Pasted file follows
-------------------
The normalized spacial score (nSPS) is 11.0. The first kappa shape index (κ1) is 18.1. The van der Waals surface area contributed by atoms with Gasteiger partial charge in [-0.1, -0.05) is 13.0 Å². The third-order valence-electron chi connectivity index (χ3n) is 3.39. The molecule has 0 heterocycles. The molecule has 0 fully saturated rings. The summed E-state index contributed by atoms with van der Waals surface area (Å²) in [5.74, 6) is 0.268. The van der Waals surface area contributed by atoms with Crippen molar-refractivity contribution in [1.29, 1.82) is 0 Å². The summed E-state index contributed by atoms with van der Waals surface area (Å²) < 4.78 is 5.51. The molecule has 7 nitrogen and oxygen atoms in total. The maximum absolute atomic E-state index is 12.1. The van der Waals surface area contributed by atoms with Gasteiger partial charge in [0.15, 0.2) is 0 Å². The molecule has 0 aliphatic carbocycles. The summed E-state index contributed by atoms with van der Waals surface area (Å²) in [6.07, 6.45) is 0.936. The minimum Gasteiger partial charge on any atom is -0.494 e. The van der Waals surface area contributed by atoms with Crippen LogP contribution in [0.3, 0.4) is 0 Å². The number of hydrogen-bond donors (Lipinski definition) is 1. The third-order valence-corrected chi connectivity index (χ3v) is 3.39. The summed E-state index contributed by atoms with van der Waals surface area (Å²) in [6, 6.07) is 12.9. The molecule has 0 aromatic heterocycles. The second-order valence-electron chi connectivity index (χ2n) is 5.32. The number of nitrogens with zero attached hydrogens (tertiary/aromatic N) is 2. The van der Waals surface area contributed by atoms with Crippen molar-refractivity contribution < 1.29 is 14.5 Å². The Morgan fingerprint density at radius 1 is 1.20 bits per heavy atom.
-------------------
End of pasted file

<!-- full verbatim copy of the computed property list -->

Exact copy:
The normalized spacial score (nSPS) is 11.0. The first kappa shape index (κ1) is 18.1. The van der Waals surface area contributed by atoms with Gasteiger partial charge in [-0.1, -0.05) is 13.0 Å². The third-order valence-electron chi connectivity index (χ3n) is 3.39. The molecule has 0 heterocycles. The molecule has 0 fully saturated rings. The summed E-state index contributed by atoms with van der Waals surface area (Å²) in [5.74, 6) is 0.268. The van der Waals surface area contributed by atoms with Crippen molar-refractivity contribution in [1.29, 1.82) is 0 Å². The summed E-state index contributed by atoms with van der Waals surface area (Å²) < 4.78 is 5.51. The molecule has 7 nitrogen and oxygen atoms in total. The maximum absolute atomic E-state index is 12.1. The van der Waals surface area contributed by atoms with Gasteiger partial charge in [0.15, 0.2) is 0 Å². The molecule has 0 aliphatic carbocycles. The summed E-state index contributed by atoms with van der Waals surface area (Å²) in [6.07, 6.45) is 0.936. The minimum Gasteiger partial charge on any atom is -0.494 e. The van der Waals surface area contributed by atoms with Crippen LogP contribution in [0.3, 0.4) is 0 Å². The number of hydrogen-bond donors (Lipinski definition) is 1. The third-order valence-corrected chi connectivity index (χ3v) is 3.39. The summed E-state index contributed by atoms with van der Waals surface area (Å²) in [6, 6.07) is 12.9. The molecule has 0 aromatic heterocycles. The second-order valence-electron chi connectivity index (χ2n) is 5.32. The number of nitrogens with zero attached hydrogens (tertiary/aromatic N) is 2. The van der Waals surface area contributed by atoms with Crippen molar-refractivity contribution < 1.29 is 14.5 Å². The Morgan fingerprint density at radius 1 is 1.20 bits per heavy atom.